It would no doubt be a welcome development if Trump does end up scoring as well as Obama did on Southeast Asia and ASEAN, especially since this is the 50th anniversary of ASEAN’s founding and the 40th anniversary of U.S.-ASEAN relatios. But it is also true that given Southeast Asia’s traditional position in U.S. foreign policy, the Obama administration’s unprecedented commitment to the subregion, and the Trump administration’s vision for the region thus far, that test may seem unfair and the metrics might not be quite as applicable. A more meaningful and ultimately more rigorous ASEAN test for the Trump administration, beyond a single event or metric, is whether it can preserve the U.S. role as a capable and willing Pacific power seeking to advance greater security, prosperity, and democracy in the Asia-Pacific while working with Southeast Asian states on common challenges in a way that advances U.S. interests but still preserves their autonomy and freedom of action.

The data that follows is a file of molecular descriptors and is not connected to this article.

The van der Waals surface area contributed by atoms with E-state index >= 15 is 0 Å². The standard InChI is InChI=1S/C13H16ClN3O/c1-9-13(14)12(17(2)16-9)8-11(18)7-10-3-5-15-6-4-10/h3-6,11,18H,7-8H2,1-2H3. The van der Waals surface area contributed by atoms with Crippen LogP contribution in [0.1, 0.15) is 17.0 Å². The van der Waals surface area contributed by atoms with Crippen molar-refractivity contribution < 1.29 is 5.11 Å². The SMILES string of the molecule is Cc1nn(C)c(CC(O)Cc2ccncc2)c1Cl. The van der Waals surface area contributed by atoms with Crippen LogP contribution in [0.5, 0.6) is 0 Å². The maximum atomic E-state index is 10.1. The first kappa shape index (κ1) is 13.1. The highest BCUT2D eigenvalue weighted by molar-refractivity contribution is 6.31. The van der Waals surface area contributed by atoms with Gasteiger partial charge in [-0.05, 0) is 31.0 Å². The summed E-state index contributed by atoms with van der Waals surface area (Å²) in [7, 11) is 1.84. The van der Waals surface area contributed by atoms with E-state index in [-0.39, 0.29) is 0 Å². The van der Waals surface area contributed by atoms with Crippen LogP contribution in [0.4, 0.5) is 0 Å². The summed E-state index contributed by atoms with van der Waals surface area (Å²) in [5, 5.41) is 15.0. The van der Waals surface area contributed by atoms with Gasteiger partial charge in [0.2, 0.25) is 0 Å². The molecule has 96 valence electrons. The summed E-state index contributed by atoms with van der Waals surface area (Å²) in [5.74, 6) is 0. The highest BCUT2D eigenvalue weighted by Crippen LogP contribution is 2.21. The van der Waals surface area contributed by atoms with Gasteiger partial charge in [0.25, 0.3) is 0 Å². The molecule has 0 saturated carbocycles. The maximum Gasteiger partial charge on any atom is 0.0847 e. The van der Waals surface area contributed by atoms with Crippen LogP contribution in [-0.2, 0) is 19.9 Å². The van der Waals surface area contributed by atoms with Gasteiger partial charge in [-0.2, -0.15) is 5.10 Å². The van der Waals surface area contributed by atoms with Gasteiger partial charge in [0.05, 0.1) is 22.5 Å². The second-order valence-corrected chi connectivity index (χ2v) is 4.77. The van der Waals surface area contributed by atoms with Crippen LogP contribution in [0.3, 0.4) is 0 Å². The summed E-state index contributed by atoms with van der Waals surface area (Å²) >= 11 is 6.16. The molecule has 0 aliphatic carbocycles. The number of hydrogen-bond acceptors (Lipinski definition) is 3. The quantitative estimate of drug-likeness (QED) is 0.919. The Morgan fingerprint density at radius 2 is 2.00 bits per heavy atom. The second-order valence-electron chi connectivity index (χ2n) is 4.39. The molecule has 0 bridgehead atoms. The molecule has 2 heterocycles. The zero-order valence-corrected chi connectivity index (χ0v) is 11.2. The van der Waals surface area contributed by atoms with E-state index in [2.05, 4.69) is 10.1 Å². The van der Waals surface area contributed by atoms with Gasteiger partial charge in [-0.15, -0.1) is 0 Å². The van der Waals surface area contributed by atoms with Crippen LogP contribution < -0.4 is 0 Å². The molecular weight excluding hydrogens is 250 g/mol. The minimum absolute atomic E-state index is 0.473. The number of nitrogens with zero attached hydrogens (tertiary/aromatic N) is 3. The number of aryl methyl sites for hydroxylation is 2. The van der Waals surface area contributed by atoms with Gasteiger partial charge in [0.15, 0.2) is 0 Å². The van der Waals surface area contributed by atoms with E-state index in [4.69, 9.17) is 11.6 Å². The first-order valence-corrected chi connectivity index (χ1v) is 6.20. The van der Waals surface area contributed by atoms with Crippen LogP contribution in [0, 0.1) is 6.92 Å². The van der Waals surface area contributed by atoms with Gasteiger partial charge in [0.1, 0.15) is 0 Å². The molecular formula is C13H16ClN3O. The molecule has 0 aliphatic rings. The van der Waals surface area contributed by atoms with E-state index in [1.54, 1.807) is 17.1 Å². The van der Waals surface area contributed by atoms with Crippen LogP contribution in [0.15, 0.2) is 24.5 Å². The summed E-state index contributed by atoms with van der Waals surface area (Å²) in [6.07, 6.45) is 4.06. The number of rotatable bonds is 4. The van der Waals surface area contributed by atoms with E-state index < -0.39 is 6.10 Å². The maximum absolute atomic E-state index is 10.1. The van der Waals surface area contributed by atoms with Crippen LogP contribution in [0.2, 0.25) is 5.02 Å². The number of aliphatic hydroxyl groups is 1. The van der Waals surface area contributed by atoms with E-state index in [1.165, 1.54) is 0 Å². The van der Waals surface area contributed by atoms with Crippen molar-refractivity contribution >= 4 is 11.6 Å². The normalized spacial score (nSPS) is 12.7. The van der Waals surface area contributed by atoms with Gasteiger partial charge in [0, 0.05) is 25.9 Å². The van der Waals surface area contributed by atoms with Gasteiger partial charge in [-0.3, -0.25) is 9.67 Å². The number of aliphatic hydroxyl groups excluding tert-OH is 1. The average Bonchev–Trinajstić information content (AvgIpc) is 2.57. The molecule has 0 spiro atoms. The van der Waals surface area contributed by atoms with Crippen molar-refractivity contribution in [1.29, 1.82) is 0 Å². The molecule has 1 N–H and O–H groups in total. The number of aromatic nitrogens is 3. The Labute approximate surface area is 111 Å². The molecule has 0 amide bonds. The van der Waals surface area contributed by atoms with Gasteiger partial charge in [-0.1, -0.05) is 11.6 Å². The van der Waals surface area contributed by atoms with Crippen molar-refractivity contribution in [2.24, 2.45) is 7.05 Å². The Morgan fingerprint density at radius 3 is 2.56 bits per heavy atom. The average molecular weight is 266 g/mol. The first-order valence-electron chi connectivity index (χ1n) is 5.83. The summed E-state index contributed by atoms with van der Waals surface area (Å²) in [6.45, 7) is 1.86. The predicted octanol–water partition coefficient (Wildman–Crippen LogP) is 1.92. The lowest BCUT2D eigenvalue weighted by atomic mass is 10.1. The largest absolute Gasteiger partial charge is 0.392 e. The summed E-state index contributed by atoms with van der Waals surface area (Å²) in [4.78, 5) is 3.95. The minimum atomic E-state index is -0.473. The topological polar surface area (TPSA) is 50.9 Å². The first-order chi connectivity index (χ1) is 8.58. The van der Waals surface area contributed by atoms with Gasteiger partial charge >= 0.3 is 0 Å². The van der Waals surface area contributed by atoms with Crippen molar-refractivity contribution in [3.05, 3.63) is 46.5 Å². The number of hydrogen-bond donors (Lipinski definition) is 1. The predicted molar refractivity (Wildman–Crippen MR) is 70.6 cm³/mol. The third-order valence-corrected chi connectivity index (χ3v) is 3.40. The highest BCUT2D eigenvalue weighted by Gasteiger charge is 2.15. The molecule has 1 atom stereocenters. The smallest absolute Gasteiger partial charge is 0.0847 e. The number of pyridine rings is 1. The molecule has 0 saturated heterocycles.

Southeast Asia and U.S. Policy

Any attempt to assess a new U.S. administration’s Southeast Asia policy should begin with an understanding of the subregion as well as its place within broader U.S. foreign policy. Southeast Asia is a diverse region that has interacted with a range of major powers through the centuries. The region’s history may be summarized as a search for unity in the face of diversity, represented by the ten rice stalks on the flag of the Association of Southeast Asian Nations (ASEAN), initially founded in 1967 by Indonesia, Malaysia, the Philippines, Singapore, and Thailand (or the “ASEAN five”) after two other failed and short-lived regional groupings. Over time, Southeast Asian states have grown accustomed to adjusting their foreign alignments to cope with their own domestic development, interactions with other regional states, and the changing nature of major power competition.